My first contact with Cinestill 800T happened during a nighttime photowalk in Mong Kok organised by Camera Film Photo in collaboration with Take Kayo (@bigheadtaco on Instagram). I shot two rolls on my Canon A2 during that outing, and really loved the results. The neon lights were magnified by the tungsten rendering and for once the light drizzle was a boon, creating tons of reflections.
This is what Cinestill’s website says about this stock :
Cinestill 800T is a unique film for still photographers. This 800 speed tungsten balanced color negative film is prepared from the same motion picture film stock used by top cinematographers around the world. This film is designed for difficult low light tungsten situations and may be used in many different lighting situations to achieve a variety of looks.
I really loved the cinematic feel conveyed by the film and those haloes around the light sources really gave the photos a Blade Runner look. Take recommended we shoot it at 500 ISO to trick out lightmeters into not overestimating the importance of the neon lights, and it worked really well. This is now my default setting for shooting 800T at night.
A few weeks later, I had to travel to Bangkok for work, and on the recommendations of my friend Jules (@jules_le_moal on Instagram) I decided to check out Yaowarat, the chinese quarter which has a night market for street food. I had packed my XPAN and Cinestill 800T and shot it in the same conditions as on the previous outing. Again, the film performed superbly. The lighting conditions were very different, but I was able to shoot some close up street shots of food vendors that I really like. The greenish tinge is subtle on those, which I think works well.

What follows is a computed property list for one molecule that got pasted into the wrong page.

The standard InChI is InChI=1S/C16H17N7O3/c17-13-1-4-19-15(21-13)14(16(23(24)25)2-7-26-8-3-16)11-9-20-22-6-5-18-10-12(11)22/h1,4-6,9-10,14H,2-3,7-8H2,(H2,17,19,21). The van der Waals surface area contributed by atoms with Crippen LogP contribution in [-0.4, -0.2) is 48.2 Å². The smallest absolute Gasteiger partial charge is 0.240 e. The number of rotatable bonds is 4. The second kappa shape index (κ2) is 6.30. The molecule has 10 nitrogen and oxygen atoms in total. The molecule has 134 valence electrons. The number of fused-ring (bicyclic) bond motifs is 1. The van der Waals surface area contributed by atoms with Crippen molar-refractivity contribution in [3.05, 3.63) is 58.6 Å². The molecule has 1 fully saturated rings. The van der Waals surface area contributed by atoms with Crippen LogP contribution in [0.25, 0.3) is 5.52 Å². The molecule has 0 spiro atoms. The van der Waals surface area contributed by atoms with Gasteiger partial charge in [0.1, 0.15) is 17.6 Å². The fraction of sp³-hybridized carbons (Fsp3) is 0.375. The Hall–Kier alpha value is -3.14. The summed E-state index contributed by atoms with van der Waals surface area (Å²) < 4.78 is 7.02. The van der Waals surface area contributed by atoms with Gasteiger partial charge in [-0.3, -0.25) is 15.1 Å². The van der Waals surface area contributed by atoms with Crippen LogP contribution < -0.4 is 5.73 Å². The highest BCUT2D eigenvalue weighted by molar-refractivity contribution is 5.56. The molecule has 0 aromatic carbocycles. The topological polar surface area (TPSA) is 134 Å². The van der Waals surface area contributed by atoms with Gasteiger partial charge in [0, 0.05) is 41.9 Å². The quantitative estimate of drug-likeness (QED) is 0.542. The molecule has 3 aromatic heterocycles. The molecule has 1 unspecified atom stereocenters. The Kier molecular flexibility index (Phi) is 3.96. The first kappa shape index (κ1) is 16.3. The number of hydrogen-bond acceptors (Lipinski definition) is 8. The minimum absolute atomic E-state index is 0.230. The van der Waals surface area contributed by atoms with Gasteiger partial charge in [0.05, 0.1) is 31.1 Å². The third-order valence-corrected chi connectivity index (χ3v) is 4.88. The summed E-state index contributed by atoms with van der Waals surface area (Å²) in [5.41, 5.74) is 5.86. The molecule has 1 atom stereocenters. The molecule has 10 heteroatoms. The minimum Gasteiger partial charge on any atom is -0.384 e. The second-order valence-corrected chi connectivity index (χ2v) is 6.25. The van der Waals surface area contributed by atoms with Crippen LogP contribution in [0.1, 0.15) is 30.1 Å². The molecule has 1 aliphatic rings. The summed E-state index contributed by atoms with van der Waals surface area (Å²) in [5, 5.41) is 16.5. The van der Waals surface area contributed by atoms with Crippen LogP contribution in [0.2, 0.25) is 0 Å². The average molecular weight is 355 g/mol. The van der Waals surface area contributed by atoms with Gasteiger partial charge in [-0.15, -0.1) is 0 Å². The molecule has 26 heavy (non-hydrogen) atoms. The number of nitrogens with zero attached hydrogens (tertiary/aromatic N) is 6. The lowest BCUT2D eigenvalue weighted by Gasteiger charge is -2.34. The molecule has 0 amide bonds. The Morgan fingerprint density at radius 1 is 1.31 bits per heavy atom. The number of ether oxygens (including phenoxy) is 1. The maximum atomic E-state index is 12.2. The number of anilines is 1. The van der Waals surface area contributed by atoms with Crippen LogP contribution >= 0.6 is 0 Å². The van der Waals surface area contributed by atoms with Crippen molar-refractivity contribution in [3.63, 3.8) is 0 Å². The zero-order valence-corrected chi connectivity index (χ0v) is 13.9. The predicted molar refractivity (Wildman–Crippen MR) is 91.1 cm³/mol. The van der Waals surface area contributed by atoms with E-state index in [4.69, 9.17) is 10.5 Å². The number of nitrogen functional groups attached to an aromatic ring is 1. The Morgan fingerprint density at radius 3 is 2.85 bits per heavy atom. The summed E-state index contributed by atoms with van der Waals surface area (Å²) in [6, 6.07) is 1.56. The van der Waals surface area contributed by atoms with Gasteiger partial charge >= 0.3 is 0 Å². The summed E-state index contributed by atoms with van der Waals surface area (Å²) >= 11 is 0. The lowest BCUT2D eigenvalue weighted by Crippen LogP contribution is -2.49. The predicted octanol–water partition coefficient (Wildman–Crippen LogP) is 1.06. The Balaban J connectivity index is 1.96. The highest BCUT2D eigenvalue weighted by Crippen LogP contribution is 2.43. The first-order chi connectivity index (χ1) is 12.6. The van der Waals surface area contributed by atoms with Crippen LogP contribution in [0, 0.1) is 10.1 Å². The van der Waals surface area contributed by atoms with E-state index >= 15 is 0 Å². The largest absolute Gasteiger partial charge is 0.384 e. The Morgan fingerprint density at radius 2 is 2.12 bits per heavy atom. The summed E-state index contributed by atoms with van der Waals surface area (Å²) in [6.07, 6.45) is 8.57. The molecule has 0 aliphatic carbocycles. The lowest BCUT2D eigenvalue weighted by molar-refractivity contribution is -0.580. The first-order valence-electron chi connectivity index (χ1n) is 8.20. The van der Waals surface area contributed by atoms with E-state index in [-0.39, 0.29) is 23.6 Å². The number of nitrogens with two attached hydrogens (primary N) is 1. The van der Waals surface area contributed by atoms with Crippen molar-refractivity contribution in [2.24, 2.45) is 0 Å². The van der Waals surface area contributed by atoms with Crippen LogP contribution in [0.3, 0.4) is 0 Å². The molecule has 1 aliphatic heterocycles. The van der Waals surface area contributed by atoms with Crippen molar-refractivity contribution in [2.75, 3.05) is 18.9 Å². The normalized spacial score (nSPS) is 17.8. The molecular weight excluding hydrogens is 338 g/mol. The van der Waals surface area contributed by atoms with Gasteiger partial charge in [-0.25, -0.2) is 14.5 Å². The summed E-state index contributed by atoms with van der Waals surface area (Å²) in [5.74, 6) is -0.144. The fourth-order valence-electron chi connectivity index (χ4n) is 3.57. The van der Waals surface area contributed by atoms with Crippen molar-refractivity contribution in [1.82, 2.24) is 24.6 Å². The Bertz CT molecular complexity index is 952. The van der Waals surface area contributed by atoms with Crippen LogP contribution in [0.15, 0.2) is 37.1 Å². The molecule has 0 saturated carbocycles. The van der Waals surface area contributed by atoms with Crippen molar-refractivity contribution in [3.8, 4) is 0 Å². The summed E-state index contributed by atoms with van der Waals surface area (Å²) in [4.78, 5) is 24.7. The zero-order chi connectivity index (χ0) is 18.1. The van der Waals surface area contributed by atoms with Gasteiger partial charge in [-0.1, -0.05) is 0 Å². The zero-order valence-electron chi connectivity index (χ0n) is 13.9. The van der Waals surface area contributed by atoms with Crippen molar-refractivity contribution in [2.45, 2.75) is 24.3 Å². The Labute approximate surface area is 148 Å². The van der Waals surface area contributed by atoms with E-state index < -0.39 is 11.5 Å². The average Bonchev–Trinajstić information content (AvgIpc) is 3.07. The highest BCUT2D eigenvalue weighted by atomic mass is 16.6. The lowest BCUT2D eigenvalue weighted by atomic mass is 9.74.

I was however also curious to see how the stock would function in the daytime. During our winter break we headed out for Luang Prabang in Laos, and I used Cinestill 800T on a late afternoon. It was a slightly overcast day, and the tones came out more subdued than I expected but quite pleasing. There’s a subtle glow in the reds and oranges which sets this film apart, but the look is more “natural” than during the night, I suppose. Quite convincing.
Finally, earlier this year I went to Shanghai for work. I knew the weather was going to be lousy (and pollution would likely be high) and I was right (on both counts). In my spare time, I ended up going to a couple of places I loved or longed for from my time living in Shanghai. I started with the Laoximen Cricket Market, which was inside and badly lit. The “nighttime properties” of Cinestill 800T were partially on display. I love the glow of the lamp on this one.
My final stop was the Jade Buddha temple, a place I’d only been to once, on my very first week in Shanghai. The weather was atrocious, but I managed to capture some nice golden hues in the statues thanks to Cinestill 800T. I probably should have underexposed a little because again, while not nighttime conditions, this looked a bit like bright spots of lights in plenty of shadows, tricking the meter into thinking there was more light than there actually was. Still, got some interesting shots.
In a nutshell, Cinestill 800T has become my go to film not only for nighttime urban photography, but for any situation when high sensitivity is required, even in the daytime. I have never been happy with the results from Fuji’s 800 or 1600 films, the grain is just too pronounced for my tastes while Cinestill 800T has surprisingly fine grain and it really doesn’t detract from picture quality in my opinion. The tungsten colour palette is quite pleasing, and it gives the shots a personality that I really like. I’m not comparing it to Portra 800 because I’ve never actually tried it.
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